Europe's largest floating solar farm will be stationed in Portugal and will begin producing power in July of this year.
The array houses 12,000 solar panels and covers an area the size of four soccer pitches. It was built by Energias de Portugal (EDP) and towed by two tugboats to its mooring on Western Europe's largest artificial lake, the Alqueva reservoir in Portugal. The development is part of Portugal's plan to shift away from imported fossil fuels, particularly those from Russia, the price of which has surged since Russia invaded Ukraine.
According to Miguel Patena, the EDP group director in charge of the solar project, electricity from the panels will cost a third of that from gas-fired plants. The panels will be used to generate hydropower, producing 7.5 gigawatt/hours (GWh) of electricity a year, and will be accompanied by lithium batteries with the capacity to store 2 GWh.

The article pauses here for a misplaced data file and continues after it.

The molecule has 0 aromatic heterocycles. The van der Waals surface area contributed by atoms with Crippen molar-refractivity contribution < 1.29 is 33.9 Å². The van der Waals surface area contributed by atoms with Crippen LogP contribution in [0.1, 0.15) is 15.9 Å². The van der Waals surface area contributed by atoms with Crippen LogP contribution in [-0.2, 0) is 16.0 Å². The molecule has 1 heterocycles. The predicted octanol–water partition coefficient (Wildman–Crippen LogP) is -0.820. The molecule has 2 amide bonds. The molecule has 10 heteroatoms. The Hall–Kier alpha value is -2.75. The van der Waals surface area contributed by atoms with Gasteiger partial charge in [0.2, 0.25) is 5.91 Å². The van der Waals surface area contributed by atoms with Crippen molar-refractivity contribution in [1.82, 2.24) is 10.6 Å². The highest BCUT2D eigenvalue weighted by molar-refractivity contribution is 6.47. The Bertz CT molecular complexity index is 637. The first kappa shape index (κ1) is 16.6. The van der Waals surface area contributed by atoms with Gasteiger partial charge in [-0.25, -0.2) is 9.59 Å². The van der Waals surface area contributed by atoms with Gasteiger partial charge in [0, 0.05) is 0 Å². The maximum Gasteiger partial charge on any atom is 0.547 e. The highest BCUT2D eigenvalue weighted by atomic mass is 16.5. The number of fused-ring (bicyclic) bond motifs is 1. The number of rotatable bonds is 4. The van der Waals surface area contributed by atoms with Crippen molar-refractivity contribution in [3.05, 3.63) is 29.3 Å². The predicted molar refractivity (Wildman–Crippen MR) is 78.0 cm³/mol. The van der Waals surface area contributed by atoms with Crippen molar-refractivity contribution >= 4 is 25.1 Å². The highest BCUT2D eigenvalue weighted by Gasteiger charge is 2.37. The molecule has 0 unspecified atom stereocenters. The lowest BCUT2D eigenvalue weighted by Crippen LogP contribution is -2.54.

EDP is Portugal's main electric utilities company, and the project represents part of the EDP's strategy "to go 100% green by 2030." Renewables account for 78% of the EDP's current 25.6 GW capacity.
"This project is the biggest floating solar park in a hydro dam in Europe, it is a very good benchmark," Patena said.